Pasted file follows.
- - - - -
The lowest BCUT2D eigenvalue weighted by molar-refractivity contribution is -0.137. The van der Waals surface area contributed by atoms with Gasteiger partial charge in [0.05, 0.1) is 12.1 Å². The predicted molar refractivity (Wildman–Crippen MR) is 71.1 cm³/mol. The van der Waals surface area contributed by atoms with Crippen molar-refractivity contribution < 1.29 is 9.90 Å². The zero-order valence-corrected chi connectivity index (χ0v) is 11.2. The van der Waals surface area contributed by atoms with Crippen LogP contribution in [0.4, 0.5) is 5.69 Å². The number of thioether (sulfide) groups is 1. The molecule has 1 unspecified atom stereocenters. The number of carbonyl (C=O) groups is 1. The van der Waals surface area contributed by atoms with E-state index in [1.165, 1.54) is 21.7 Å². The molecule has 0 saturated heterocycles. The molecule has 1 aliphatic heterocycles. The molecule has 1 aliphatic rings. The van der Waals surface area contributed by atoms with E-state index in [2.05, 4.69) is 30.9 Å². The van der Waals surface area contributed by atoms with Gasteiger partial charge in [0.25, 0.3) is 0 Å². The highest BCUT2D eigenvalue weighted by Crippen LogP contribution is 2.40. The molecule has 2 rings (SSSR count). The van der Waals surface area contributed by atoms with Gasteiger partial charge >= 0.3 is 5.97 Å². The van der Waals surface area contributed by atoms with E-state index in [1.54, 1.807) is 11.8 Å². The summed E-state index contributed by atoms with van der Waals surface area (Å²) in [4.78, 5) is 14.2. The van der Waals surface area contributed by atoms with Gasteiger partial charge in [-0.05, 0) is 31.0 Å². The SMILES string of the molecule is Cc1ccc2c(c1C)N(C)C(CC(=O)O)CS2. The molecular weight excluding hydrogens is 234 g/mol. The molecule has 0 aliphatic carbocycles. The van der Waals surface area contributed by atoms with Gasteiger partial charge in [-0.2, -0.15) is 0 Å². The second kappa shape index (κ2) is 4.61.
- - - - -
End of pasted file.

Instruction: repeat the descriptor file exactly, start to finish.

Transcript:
The lowest BCUT2D eigenvalue weighted by molar-refractivity contribution is -0.137. The van der Waals surface area contributed by atoms with Gasteiger partial charge in [0.05, 0.1) is 12.1 Å². The predicted molar refractivity (Wildman–Crippen MR) is 71.1 cm³/mol. The van der Waals surface area contributed by atoms with Crippen molar-refractivity contribution < 1.29 is 9.90 Å². The zero-order valence-corrected chi connectivity index (χ0v) is 11.2. The van der Waals surface area contributed by atoms with Crippen LogP contribution in [0.4, 0.5) is 5.69 Å². The number of thioether (sulfide) groups is 1. The molecule has 1 unspecified atom stereocenters. The number of carbonyl (C=O) groups is 1. The van der Waals surface area contributed by atoms with E-state index in [1.165, 1.54) is 21.7 Å². The molecule has 0 saturated heterocycles. The molecule has 1 aliphatic heterocycles. The molecule has 1 aliphatic rings. The van der Waals surface area contributed by atoms with E-state index in [2.05, 4.69) is 30.9 Å². The van der Waals surface area contributed by atoms with Gasteiger partial charge in [0.25, 0.3) is 0 Å². The highest BCUT2D eigenvalue weighted by Crippen LogP contribution is 2.40. The molecule has 2 rings (SSSR count). The van der Waals surface area contributed by atoms with Gasteiger partial charge >= 0.3 is 5.97 Å². The van der Waals surface area contributed by atoms with E-state index in [1.54, 1.807) is 11.8 Å². The summed E-state index contributed by atoms with van der Waals surface area (Å²) in [4.78, 5) is 14.2. The van der Waals surface area contributed by atoms with Gasteiger partial charge in [-0.05, 0) is 31.0 Å². The SMILES string of the molecule is Cc1ccc2c(c1C)N(C)C(CC(=O)O)CS2. The molecular weight excluding hydrogens is 234 g/mol. The molecule has 0 aliphatic carbocycles. The van der Waals surface area contributed by atoms with Gasteiger partial charge in [-0.2, -0.15) is 0 Å². The second kappa shape index (κ2) is 4.61.